Frustration for teens as drivers tests take a back seat
PASSING your driver’s licence test is one of life’s coming-of-age milestones countless teenagers look forward to every year.
Unfortunately, this year looks to be a little different for some of those young adults, much like Gracemere woman Hayley Newman.
Ms Newman was set to undertake her test at the end of April three days after she turned 17.
Instead, she will now have to wait for at least three months after Department of Transport last month announced it would cancel all testing in an attempt to mitigate the spread of coronavirus.
“They decided to take away driving tests for the next few months which is a bit of a struggle for some of us. It’s not just teenagers either. There are so many people in the same boat and it just puts added stress on them day-to-day. “
Her frustration with the government’s decision prompted the teenager to take action.
“I started an online petition through Change.org to hopefully encourage them to revisit the rules. I’ve also reached out to them twice but I’ve yet to hear anything back.”
The petition, she said, had already amassed over 1000 signatures.
“The reason I believe a lot of people signed is because kids need licences, they need jobs, and this is really impacting some people’s job prospects during an already tough time.”
As her mother transitions to work from home during the pandemic, commuting her barista daughter to work some 40 minutes away has proven both challenging and time-consuming.
“It’s a real struggle for my mum to drop me there and pick me up. It’s taking about an hour to an hour and half out of her day. If I was able to get my licence, then that wouldn’t have to happen.”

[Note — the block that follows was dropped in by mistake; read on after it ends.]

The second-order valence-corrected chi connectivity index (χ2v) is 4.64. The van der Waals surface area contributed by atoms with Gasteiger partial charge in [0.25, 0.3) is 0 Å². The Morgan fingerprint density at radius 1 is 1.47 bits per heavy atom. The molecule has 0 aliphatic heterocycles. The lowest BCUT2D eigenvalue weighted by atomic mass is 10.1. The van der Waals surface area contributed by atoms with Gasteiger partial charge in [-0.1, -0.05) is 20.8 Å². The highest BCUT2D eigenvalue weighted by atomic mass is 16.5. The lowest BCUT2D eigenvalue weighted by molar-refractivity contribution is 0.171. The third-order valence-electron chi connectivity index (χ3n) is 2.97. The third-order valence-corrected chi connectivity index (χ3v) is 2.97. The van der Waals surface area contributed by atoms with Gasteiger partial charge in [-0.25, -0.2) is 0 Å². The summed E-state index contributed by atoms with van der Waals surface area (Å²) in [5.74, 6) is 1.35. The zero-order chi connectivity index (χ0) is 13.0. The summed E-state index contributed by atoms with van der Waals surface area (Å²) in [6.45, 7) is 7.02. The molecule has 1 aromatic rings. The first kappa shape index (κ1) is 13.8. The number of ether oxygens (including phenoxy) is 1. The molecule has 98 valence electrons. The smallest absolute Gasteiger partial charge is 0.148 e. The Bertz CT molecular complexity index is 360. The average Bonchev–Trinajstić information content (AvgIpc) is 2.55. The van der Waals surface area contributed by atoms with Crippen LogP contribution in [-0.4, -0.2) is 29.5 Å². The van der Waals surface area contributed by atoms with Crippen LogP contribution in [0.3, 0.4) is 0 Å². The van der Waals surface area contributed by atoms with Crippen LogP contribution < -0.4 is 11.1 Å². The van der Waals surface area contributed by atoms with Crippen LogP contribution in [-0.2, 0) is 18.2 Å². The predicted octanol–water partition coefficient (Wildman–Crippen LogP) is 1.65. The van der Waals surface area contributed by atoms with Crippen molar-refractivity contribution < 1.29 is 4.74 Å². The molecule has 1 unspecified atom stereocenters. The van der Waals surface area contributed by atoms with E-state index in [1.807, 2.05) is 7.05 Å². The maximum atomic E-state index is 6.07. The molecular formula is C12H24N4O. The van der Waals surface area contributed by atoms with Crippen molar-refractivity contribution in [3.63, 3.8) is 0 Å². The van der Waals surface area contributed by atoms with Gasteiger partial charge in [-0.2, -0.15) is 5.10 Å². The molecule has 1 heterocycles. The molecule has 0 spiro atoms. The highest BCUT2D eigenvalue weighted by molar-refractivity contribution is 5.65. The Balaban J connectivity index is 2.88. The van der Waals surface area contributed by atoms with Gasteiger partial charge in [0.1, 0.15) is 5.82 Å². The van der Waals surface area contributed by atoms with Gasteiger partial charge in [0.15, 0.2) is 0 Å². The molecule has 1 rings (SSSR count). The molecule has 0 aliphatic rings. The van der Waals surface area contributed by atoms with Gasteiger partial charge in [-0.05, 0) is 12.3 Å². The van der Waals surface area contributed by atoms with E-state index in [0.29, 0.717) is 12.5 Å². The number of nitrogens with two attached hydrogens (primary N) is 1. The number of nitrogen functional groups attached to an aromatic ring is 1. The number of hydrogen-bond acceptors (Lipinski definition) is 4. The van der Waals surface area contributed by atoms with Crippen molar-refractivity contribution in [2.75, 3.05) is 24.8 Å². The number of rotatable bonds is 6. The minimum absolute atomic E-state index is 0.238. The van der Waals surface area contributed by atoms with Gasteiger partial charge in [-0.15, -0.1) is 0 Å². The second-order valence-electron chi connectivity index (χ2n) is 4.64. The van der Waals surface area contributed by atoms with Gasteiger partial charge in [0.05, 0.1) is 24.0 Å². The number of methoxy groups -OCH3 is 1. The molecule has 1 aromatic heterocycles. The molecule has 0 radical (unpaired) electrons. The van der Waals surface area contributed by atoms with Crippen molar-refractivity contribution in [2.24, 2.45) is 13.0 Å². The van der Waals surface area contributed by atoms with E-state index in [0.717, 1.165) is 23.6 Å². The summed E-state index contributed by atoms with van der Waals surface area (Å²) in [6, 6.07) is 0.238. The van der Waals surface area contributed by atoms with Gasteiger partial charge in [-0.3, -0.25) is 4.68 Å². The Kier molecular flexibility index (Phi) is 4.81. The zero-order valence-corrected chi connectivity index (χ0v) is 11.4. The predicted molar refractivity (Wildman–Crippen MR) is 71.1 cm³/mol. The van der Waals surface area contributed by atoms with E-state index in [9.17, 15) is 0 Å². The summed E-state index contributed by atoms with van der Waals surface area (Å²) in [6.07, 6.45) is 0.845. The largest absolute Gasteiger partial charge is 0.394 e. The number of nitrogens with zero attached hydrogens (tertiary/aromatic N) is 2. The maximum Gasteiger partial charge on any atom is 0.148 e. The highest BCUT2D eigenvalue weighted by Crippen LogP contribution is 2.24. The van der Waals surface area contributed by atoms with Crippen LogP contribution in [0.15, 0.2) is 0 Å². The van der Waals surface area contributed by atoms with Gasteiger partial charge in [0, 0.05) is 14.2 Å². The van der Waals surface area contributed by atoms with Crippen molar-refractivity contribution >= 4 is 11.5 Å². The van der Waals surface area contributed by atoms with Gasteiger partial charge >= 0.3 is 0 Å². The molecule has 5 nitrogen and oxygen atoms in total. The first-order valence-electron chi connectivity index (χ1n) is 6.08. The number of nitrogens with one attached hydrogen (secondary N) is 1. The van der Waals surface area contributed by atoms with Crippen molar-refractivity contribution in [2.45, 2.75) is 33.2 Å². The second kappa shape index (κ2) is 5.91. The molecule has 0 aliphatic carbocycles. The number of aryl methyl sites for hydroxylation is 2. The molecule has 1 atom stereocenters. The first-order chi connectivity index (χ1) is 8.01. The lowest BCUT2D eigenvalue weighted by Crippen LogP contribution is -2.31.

“I know I’m not really an essential worker, but I know of other teenagers who are and they’re facing the same issue. One’s who have just turned 17 and can no longer get their licence because of this,” said Ms Newman.
Her frustration, she admitted, lay with contradicting regulations on hairdressers still operating despite being unable to adhere to 1.5m social distancing rules.
“In the car, at least there’s some distance between the driver and instruction. Obviously it’s not 1.5m away – but there is a certain distance and it’s a lot more than hairdressing.”
Instead, she believes safety measures including face masks, gloves, strict sanitation of vehicles before and after use, and only being permitted to use a driver instructor’s car should be implemented.
“I know everyone says there’s public transport, but isn’t there more of a risk of transmitting the virus by using that? It just doesn’t make sense that we are unable to get our licences.”
“It’s so much easier to take precautions than to just shut it down and create a massive backlog, about up to a year’s wait apparently, when they finally start to do tests again.”
Department of Transport and Main Roads responded to Ms Newman last week, assuring the teenager that when testing reopens, those with existing bookings like herself would be prioritised.